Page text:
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“Áfàméfùnà” Review: Kayode Kasum’s Heartfelt Love Letter to Igbo Enterprise Could Use Better Structuring

“Áfàméfùnà” Review: Kayode Kasum’s Heartfelt Love Letter to Igbo Enterprise Could Use Better Structuring

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One begins to get a sense that Áfàméfùnà has not been structured properly. Its focus on the beauty of the apprenticeship system, and its ode to Igbo resilience have overshadowed what other themes it takes upon itself.

By Victory Hayzard Solum

It’s party time. Chief Afamefuna (Stan Nze) is overseeing the funeral remembrance of his long-dead father when the police, led by the trilingual ASP Gidado Shehu (Segun Arinze), barge in and invite him to the station for questioning. The police have followed his lavish lifestyle on social media as a man of means. The late celebration of his father says he was not always so. The police also have evidence of him being in cahoots with certain undesirable elements of society. Now, with his friend and long-time associate, Paulo (Alex Ekubo), having been found murdered, Afamefuna must account for his new found positioning, with a clear-cut explanation of the events. What follows is a love letter to the Igbo apprenticeship system and their business enterprise in Kayode Kasum‘s 2023 drama, Áfàméfùnà: An Nwa Boi Story.

We are clued in by some opening text from the Harvard Business Review that the Igbo Apprenticeship System has been recognised as the world’s largest business incubator, seeing the establishment of thousands of business ventures yearly, in what is now known as Stakeholder Capitalism. Taking us on an exploratory journey of how this model operates, we see the young Afamefuna (Paul Nnadiekwe) brought into Lagos by his mother to serve as an apprentice or Nwa Boi to Chief Odogwu (Kanayo O. Kanayo), a reputable businessman from their hometown. The simple understanding, as explained later, is that after serving his master faithfully for a term of years, his master will help establish him in a business of his own, in what is understood as a settlement.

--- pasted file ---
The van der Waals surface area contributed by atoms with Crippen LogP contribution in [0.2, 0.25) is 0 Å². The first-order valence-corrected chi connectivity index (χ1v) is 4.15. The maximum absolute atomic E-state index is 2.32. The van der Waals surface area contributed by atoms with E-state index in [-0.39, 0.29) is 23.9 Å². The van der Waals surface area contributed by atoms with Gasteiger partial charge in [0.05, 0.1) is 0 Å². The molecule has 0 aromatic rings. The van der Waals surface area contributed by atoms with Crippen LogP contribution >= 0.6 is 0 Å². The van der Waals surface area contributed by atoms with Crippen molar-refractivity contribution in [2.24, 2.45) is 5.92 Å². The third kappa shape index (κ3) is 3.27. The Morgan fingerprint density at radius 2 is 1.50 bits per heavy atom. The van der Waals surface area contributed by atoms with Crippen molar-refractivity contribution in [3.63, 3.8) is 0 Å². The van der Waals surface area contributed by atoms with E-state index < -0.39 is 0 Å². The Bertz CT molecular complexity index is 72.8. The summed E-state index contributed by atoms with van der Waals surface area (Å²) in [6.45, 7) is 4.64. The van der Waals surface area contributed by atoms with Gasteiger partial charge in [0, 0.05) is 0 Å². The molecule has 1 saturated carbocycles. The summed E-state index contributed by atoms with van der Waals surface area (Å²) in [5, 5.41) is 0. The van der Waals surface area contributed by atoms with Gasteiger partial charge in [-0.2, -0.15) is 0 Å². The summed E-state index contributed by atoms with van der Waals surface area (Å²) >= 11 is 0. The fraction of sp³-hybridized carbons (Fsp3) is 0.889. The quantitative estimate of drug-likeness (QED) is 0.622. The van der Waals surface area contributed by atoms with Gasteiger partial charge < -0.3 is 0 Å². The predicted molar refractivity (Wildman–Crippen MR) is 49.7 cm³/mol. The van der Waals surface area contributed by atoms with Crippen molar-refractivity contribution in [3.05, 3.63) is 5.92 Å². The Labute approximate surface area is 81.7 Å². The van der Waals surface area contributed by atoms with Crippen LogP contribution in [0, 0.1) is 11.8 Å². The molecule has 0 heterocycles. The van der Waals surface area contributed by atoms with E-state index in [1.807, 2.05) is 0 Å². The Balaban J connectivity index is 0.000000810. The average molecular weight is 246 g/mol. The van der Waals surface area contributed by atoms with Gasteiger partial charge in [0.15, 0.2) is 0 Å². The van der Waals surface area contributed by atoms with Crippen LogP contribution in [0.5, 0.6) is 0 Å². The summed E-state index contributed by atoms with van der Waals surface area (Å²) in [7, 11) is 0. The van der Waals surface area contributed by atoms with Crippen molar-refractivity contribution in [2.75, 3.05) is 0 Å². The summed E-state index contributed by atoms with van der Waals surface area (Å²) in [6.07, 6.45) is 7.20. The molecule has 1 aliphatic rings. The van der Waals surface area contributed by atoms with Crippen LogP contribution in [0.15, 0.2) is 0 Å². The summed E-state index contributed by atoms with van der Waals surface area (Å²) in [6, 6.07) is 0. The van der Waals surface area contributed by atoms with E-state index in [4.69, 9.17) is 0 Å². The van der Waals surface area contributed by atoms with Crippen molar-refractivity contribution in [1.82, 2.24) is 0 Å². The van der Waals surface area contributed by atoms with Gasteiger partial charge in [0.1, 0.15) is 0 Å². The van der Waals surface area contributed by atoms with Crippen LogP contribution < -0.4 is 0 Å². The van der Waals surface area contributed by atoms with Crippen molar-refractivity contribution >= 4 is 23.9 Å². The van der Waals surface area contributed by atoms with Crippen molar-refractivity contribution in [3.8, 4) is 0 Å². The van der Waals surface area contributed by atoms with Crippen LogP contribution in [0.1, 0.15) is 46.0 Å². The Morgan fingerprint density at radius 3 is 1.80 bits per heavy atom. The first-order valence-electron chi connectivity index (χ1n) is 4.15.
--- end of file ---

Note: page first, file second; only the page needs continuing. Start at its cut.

Young Afam glides under the charge and influence of Paulo (Chidera David), Chief Odogwu’s young and boisterous market overseer. It is he who puts Afam through understanding the rigours of business and taking on the Lagos life. Theirs is like the bond of an elder to a younger sibling in a house full of children. Paulo must cater to the well-being of them all, including Obum (Chuks Joseph), Afam’s more street wise and self-centred counterpart. It is through a clash with Obum, for instance, that Afam learns of apiriko, a practice where young apprentices inflate the price of their bosses’s goods, in the hopes of making extra cash for themselves. As Odogwu explains to Afam, apiriko is not exactly an outrageous practice, but Obum’s endeavours are an obvious indication of greed.

Afamefuna - Review - Afrocritik

Most stories require a love angle, and Áfàméfùnà is not long gone before it introduces ours. Chief Odogwu has a young pretty daughter, Amaka (Chisom Oguike), one with whom Afam is immediately smitten. But he cannot make his move on her. The smooth-tongued and jovial Paulo is already hooked up with her. For the main, Amaka seems to see Afam as just one of her father’s young helpers, albeit one deserving of respect for his devotion. Imagine ASP Gidado’s surprise when he learns that she is now, in fact, Afam’s present day wife.